Mr Hancock stressed that speeding up the process would not mean vital checks will become less scrupulous. He said: ‘It’s important that people volunteering get the training they need to support staff and also have the right background checks.

The passports, being built as a smartphone app, aim to condense this down to just a month (stock image)

‘The great thing is when there’s a good volunteering system, it helps the clinicians do their job. I think the NHS has a huge amount to gain from embracing volunteering and Helpforce is a brilliant way to do this.’

Sir Thomas Hughes-Hallett, founder and chairman of Helpforce said: ‘A digital passport will allow Britain to make a greater use of volunteers.

‘It will be more convenient, enabling them to carry out a multiplicity of tasks in different settings and for different charities, as well as the NHS.’ The passports would also bypass busy hospital human resources sections, helping to speed up registration.

There are numerous volunteering roles in the Health Service including reassuring patients while they wait in A&E, entertaining children with cancer and delivering blood on a motorbike.

Starting next year, the charity also hopes to develop a basic volunteer training qualification.

Volunteering will form a key part of the NHS Long Term Plan, a major policy document which is being published this month.

How many of you have signed up? 

In just over a week 20,000 Daily Mail readers signed up to the volunteer drive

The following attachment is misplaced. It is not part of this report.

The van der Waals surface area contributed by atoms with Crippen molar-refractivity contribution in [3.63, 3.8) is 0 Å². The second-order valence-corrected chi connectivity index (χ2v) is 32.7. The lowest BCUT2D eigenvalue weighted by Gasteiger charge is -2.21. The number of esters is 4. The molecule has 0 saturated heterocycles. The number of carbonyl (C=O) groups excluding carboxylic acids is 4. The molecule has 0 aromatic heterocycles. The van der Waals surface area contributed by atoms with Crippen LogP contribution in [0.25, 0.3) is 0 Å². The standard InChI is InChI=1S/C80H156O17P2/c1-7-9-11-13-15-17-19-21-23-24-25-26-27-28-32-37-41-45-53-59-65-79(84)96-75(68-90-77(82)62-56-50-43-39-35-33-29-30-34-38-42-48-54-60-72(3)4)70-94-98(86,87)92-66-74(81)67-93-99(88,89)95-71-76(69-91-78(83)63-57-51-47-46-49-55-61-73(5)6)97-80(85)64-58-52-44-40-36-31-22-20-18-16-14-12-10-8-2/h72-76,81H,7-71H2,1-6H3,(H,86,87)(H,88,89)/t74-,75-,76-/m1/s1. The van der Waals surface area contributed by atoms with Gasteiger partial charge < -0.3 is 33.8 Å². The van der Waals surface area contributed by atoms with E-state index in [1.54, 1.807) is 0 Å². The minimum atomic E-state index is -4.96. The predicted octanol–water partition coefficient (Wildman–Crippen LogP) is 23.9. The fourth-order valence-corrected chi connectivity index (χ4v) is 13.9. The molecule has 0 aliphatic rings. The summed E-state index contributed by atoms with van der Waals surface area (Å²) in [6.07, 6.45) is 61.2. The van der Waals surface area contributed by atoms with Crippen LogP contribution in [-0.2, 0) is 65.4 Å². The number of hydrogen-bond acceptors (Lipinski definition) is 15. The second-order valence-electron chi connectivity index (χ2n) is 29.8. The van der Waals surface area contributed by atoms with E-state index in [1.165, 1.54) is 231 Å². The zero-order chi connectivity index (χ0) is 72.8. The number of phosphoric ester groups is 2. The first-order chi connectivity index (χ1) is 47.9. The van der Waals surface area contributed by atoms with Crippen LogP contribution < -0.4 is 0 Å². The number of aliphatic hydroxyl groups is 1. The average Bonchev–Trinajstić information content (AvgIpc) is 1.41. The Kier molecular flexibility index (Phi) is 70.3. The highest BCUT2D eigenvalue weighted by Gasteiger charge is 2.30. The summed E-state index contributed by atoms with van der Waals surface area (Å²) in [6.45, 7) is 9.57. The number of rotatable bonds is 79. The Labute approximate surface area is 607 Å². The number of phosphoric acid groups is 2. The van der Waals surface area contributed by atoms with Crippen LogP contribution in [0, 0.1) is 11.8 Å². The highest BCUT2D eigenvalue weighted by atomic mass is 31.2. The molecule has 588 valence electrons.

The number of readers who have signed up to the Daily Mail’s hospital volunteer drive has hit 20,000 in just over a week.

They have kindly pledged their time to help overstretched NHS staff with tasks ranging from picking up prescriptions to befriending or feeding patients.

The biggest British recruitment since the 2012 Olympics will give the Health Service 1.1 million hours of support from ordinary people.

The NHS already had 78,000 ‘unsung heroes’ working as volunteers nationwide. Now that is approaching 100,000.

Backed by the Archbishop of Canterbury, the Christmas appeal has seen people sign up for a minimum of six months. So far, almost 12,000 volunteers are pledging three hours a week and another 8,574 will help out one day a month. That all adds up to a grand total of 1,168,200 hours.

Sir Thomas Hughes-Hallett, chairman of Helpforce, the charity partnering the Mail in our campaign, said: ‘This proves the goodwill of the British people is alive and well. From the bottom of my heart, I thank you all.’

Melvin Louch: Helps out at hospital which saved his life

Pensioner Melvin Louch already helps out once a week at his local hospital, the Queen Alexandra in Portsmouth. Last year staff helped save his life three times when he suffered two heart attacks, a stroke and kidney failure.

‘I was so well looked after. They were all superb and saved my life,’ said the retired engineer, 75.

‘I wanted to show my gratitude by giving something back.’ He said of our campaign: ‘It’s great – the NHS really needed it right now so I have to say well done to the Daily Mail. It’s important we pull together and help.

‘Any person who goes into hospital can worry so to see friendly faces from volunteers really helps.

‘I’m really enjoying volunteering. Anyone can do it. There are so many different things they can do to help.

‘Not only do I enjoy the exercise but I like to know I’m making a difference.

‘I take flowers donated by Sainsbury’s to the hospital and deliver them to the reception on all seven levels which I thoroughly enjoy.’